1001 Inventions is a travelling exhibit of 1001 scientific inventions and discoveries allegedly made in the Islamic world down the ages. Much hyped, and praised by various political leaders as well as Prince Charles, it has been on temporary display at a range of the world’s most prestigious science museums, including the National Geographic Museum in London and the Science Museum in the same city, the New York Hall of Science, and the California Science Center (where it was opened by Hillary Clinton). Since 2005 some 150,000,000 people around the world have viewed it.
Apart from the so-called “Arabic numerals” in universal use today (including the supremely important device of the zero, unknown to the Greeks and Romans), that Muslims produced any significant invention or discovery must surprise the average visitor to the exhibit. The total of 1001, a number that evokes the like number of fantasies comprising The Arabian Nights, such as Aladdin and his Wonderful Lamp and Ali Baba and the Forty Thieves, must astound, and suitably impress, them. (I know it has impressed and delighted anti-Israel leftists, who’ve triumphantly trumpeted the inventions on social media.)
However, “Arabic numerals” were actually invented in India around 500 AD (or CE if you will), before Mohammed was born and well before he made his impact. There seems to be a much stronger claim to be made about the Islamic origin of algebra, a term coined by the great Baghdad-based mathematician Al-Khwarizmi around 800 AD; nevertheless, there are indications that this remarkable man of Persian family may have been of Zoroastrian background.
Beyond this, however, even the most erudite of visitors to the exhibit must surely have been hard-pressed to name a single invention or discovery made by a Muslim scholar or inventor before viewing that collection of 1001.
Although there are over one billion Muslims in the world, only three Muslims have won a Nobel Prize for science – a Pakistani, an Egyptian American, and a Turk. By contrast, over 150 Jews have done so. Virtually all of the world’s greatest inventions – from the telescope, the microscope, and the steam engine to the computer – were created by Europeans or persons of European descent outside Europe, especially in the United States. It’s safe to say that 95 per cent of the world’s significant inventions of the last 1000 years were devised by such persons, with nearly all the rest originating in China (including gunpowder).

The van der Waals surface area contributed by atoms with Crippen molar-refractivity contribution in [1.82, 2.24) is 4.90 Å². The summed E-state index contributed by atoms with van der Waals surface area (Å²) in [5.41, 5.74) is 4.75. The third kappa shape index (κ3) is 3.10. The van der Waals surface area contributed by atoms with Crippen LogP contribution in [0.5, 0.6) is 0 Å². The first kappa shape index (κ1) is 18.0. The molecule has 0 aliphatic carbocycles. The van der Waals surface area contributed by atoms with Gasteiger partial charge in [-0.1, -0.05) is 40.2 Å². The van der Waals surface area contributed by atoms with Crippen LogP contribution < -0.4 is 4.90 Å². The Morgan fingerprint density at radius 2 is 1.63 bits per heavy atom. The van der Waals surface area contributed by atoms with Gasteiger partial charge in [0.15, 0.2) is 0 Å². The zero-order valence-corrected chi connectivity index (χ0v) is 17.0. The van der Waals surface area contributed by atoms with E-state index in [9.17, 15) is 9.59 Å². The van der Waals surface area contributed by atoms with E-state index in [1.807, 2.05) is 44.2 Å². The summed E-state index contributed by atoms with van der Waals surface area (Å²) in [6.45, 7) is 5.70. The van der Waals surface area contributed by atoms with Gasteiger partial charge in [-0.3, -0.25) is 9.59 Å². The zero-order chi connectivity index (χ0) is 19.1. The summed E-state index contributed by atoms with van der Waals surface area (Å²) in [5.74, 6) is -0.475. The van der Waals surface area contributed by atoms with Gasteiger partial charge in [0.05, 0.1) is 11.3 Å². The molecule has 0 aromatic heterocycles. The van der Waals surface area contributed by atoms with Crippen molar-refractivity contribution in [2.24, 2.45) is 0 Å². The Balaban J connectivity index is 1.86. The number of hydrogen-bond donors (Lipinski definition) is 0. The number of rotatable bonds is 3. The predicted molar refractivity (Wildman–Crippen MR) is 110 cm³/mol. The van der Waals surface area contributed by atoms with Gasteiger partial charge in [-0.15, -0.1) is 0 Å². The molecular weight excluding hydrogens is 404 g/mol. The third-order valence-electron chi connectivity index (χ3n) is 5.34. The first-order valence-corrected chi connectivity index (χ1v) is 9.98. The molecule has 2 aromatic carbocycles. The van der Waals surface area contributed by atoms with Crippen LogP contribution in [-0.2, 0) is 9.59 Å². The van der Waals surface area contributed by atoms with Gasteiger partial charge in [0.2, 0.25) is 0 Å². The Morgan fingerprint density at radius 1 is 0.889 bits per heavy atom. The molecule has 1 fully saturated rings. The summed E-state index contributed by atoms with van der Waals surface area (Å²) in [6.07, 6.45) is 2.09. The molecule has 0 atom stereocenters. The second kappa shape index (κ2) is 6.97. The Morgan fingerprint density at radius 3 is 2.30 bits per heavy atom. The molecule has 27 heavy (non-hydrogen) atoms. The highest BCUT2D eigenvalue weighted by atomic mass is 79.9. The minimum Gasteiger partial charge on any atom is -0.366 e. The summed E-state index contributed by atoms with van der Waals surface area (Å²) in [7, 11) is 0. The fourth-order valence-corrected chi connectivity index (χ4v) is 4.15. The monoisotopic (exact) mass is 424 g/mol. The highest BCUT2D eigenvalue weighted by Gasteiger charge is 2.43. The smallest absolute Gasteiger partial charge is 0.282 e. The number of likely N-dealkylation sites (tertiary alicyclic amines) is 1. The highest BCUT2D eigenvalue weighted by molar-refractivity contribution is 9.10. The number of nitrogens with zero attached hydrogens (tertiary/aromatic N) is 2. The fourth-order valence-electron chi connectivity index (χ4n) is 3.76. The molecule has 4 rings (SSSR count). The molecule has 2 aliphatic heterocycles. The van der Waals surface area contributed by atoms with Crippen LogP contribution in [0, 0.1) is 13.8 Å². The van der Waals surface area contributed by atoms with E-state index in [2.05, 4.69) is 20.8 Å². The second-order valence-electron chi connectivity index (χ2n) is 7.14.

The Islamic contribution to the list of great inventions is in all likelihood very strictly limited.
So how does one go about putting together an exhibit of 1001 Muslim inventions? The blunt answer is “by sleight of hand,” as many reviewers of this farcical exhibit have in effect pointed out [see some examples cited at the end of this account https://en.wikipedia.org/wiki/1001_Inventions].
The exhibit claims that Muslims invented the camera. This, of course, is pure malarkey. The first photograph was taken about 1826 by the Frenchman Nicéphore Niépce. By “camera” the exhibit means a camera obscura, a box with a hole in it on which an image is projected. But even here the exhibit tells whoppers, since the camera obscura was known to the ancient Chinese and Greeks, and was described by Aristotle and Euclid.
Visitors to the exhibit learn that “the first person who tried to fly” was Abbas ibn Firnas, who “leapt from the minaret of the Great Mosque in Cordoba” with some kind of primitive kite-like glider. Yet the concept of human flight had occurred to the ancient Greeks, as seen in their legend of Icarus, who tried the same thing 2000 years earlier than ibn Firnas with unfortunate results.
And so on.
These tales about Islamic inventions are reminiscent, of course, of similar claims made under Stalin as to how Russians invented everything, from the airplane to baseball.
The exhibit was accompanied by a propagandistic film “produced in association with the Jameel Foundation” starring the great actor Sir Ben Kingsley (who is not a Muslim though of part-Muslim descent). (There’s a copy on YouTube marked “Not for Reproduction”.) Presumably Sir Ben, who plays a magical Muslim inventor wowing a group of British schoolchildren with his insights into the wonders wrought by “Muslim civilisation,” doesn’t work for free, and this raises the question of just who paid for an exhibit which toured the world. Its website [http://www.1001inventions.com/] includes a long list of “partners and collaborators,” including the King Abdulaziz Center for World Culture, Saudi Arabia; the Abu Dhabi Education Council; and the Kuwait Foundation for the Advancement of Science. Who actually signed the cheques remains, however, opaque.
An even more basis question is: Why is this codswallop of an exhibit, with its obvious political agenda, displayed by any reputable institution?
Or does money talk?
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